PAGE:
It would be interesting to address capital allocation aspects on this as well. Assume you have 100 Rs to invest. And a 15 year window. This capital is all you have now, or will have in the foreseeable future and you need to maximize potential return over the given time frame.

Now should you invest in these bargains and hope and wait for the market to recognize these, which may never happen, or not happen within a reasonable timeframe - or should you go with tried and tested, relatively well known, growth and compounder portfolios. Or should you split? and if you split what percent would be advisable.

What is opportunity cost involved in tying up your capital and sitting on hope?
What is the risk level?
At which level of financial freedom do these bets make sense?

Would be interesting to know your thoughts around these points.


I can answer for myself, with 30 years of mistakes in the stock markets. Bargains are found at lowers levels, rarely in bull markets. Some are not bargains but have inherent problems which are not publically known. I split my investments between the known and unknown.
Sitting on hope I do a lot and rarely catch the top and bottoms.
Hope it helps.


In general terms I agree with you, but the dilemma lies in the constraints - fixed amount of capital, fixed time window. And we are not talking about someone already financially independent. The goal of the capital available is to secure financial independence within the given time window. Given these constraints, how should one go about with the capital allocation is the main question.

I’ll just add my own thought process as well. Imo, if the above constraints exist, then bargain hunting is not advisable. Better to stick with fairly valued and well discovered growth and compounder names. However, I am ok with changing my opinion if someone can point out any key aspects I am missing out.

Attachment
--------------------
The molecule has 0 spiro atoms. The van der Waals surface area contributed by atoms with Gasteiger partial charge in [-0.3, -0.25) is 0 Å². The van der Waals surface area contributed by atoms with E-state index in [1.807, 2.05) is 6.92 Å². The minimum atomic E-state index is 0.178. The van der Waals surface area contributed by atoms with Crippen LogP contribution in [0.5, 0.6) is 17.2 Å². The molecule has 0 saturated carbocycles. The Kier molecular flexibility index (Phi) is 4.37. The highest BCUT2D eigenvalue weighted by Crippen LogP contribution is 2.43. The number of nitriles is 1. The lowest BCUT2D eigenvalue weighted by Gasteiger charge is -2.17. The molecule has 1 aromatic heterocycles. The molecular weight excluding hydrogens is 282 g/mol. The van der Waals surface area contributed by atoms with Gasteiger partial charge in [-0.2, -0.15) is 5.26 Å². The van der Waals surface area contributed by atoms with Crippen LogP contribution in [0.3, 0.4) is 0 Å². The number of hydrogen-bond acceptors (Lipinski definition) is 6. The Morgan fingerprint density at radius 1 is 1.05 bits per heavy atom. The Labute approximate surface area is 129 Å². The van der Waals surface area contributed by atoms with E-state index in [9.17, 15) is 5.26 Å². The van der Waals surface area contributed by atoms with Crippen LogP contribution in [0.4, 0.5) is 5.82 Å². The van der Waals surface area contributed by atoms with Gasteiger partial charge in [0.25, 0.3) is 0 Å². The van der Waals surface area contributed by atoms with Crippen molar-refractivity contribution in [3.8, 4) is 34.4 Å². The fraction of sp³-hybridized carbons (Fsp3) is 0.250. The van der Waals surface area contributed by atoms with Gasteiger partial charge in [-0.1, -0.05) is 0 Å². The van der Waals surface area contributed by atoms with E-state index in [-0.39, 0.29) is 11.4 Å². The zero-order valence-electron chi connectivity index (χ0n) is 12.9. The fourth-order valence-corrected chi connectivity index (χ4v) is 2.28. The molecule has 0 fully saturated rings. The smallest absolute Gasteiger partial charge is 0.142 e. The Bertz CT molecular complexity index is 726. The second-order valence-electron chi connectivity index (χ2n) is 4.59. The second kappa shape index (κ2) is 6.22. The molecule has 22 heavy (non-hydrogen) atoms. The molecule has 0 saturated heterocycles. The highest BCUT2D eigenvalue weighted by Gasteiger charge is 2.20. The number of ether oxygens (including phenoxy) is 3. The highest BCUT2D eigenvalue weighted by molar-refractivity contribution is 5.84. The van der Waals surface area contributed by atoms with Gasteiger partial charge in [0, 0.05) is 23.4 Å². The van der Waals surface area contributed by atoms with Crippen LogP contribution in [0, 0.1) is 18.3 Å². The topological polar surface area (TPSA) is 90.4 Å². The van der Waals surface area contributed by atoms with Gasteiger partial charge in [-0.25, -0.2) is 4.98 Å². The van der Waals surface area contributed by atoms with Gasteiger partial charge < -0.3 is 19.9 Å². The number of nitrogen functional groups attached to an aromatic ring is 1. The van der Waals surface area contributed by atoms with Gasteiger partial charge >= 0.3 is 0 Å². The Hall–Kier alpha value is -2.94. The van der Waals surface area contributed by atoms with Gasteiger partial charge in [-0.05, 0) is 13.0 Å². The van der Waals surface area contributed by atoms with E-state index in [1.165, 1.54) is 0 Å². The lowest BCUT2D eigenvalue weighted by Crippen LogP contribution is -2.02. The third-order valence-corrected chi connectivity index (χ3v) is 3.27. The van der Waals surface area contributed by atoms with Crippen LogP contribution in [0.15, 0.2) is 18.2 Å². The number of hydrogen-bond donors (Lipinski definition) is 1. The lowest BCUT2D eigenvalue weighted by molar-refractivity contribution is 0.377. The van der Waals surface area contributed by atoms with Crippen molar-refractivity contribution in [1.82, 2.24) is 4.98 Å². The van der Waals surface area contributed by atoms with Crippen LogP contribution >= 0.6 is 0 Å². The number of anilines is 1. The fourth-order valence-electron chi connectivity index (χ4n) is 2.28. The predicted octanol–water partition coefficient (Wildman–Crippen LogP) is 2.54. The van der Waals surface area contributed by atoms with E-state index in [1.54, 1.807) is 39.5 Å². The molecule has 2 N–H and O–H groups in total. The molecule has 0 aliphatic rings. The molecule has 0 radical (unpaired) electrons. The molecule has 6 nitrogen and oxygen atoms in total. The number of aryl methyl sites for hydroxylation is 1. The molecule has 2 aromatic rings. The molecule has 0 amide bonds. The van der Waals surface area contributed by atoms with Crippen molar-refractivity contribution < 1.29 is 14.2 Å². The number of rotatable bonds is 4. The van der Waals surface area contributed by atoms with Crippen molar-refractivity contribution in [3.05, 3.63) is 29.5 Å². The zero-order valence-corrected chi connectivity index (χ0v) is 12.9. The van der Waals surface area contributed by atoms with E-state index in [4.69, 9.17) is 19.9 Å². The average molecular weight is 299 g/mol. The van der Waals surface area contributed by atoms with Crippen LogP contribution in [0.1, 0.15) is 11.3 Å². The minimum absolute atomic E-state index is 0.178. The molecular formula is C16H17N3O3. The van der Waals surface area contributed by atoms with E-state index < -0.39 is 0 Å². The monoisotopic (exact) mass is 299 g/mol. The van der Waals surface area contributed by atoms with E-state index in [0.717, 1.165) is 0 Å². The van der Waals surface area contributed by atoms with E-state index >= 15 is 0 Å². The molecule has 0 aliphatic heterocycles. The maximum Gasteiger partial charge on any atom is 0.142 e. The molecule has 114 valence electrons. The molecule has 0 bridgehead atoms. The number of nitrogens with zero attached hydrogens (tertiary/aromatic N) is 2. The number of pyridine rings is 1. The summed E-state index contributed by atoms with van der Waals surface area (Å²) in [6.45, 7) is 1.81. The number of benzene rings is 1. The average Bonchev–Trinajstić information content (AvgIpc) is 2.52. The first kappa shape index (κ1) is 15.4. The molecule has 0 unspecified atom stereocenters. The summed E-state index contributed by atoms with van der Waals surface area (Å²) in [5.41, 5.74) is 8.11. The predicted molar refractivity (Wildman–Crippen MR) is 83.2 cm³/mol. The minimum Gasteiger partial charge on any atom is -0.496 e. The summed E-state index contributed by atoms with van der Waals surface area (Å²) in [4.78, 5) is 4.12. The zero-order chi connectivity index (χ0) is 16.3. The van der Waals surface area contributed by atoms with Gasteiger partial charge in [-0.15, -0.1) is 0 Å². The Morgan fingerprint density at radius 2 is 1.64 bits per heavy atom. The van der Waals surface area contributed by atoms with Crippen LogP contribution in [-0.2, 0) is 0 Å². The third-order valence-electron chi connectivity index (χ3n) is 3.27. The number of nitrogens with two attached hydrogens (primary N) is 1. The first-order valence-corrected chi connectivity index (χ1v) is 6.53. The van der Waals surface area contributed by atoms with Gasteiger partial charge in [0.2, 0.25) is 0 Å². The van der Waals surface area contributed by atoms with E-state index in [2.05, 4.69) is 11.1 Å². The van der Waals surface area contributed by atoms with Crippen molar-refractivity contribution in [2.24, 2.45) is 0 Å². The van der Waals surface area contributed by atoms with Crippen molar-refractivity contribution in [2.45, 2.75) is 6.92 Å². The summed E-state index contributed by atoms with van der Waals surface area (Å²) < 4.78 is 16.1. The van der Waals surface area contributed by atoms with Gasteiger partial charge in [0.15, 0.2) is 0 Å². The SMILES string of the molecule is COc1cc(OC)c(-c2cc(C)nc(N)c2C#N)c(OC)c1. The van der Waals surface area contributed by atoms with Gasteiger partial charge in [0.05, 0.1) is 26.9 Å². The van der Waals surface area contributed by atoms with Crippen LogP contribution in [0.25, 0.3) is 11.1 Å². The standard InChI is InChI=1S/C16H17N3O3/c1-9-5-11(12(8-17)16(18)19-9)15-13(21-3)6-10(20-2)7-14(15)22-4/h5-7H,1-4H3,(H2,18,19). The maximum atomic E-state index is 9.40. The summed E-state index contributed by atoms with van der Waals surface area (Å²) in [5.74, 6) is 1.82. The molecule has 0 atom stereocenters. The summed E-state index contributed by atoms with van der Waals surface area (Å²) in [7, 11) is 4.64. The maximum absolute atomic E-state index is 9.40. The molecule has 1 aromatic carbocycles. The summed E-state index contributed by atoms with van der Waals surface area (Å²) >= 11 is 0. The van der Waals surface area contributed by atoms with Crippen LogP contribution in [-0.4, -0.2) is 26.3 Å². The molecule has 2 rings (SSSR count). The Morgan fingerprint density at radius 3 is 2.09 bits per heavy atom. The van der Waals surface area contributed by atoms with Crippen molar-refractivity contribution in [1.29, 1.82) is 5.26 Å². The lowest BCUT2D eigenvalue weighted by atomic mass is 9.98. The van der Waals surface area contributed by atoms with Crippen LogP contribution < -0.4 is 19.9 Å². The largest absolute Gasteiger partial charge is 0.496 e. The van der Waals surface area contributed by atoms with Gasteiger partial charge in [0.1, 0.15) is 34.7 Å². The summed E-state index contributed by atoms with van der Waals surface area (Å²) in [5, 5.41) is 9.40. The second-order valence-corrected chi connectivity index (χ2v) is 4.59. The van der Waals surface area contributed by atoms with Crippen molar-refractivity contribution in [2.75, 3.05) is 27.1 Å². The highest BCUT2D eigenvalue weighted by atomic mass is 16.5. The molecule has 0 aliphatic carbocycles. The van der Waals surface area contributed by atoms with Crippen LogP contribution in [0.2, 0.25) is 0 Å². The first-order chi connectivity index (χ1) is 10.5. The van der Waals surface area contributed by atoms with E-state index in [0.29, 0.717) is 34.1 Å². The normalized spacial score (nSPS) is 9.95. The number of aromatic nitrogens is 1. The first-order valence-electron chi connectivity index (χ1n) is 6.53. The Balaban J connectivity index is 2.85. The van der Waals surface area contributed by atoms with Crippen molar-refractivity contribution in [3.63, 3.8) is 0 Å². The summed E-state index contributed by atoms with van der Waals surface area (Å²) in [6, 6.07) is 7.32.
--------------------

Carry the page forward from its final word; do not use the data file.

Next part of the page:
As an example, you can pick up Reliance Capital, where there is a serious mismatch between market capitalization and its intrinsic value. It has only the insurance business that can give 3X or 5X returns once the Promoter is out of the woods. When he would come out of the mess created for himself, only God knows. His other gem RelInfra is also languishing for reasons best known to everyone. Once the Promoter decides, enough is enough and he must outwit competition, by making bold moves, i think it can surge to levels that we have not seen before.

Bargains would test your patience since the wait is unending, unnerving, and exhausting. if you do not have that kind of patience, there is no use hunting for those hidden gems. Kedia saheb is known to dig deep into the market and find the gems before anyone can notice them. i think when it comes to capital allocation, you need to develop a style of your own and hang on to stocks where you have conviction. well-known companies are already over-researched, over-owned, and over worshipped. i do not think we can get mouthwatering returns if we hunt the same space that has already been exploited by FIIs and Funds.

Bargains, as a thumb rule, are not visible to the naked eye. You need a discerning, thinking mind–what they call the second-level thinking–to spot those Gems. For example, I do not see any reason why Godawari Power and Ispat should fall continuously, after declaring stellar results–that too, after becoming a debt-free company on a stan alone basis. The same is the case with NMDC which has fallen to miserable levels. If you find the financial health of these companies, using HDFC tools, they are at the top of the ladder scoring 80 plus out of 100. Are these real gems? Only time will tell.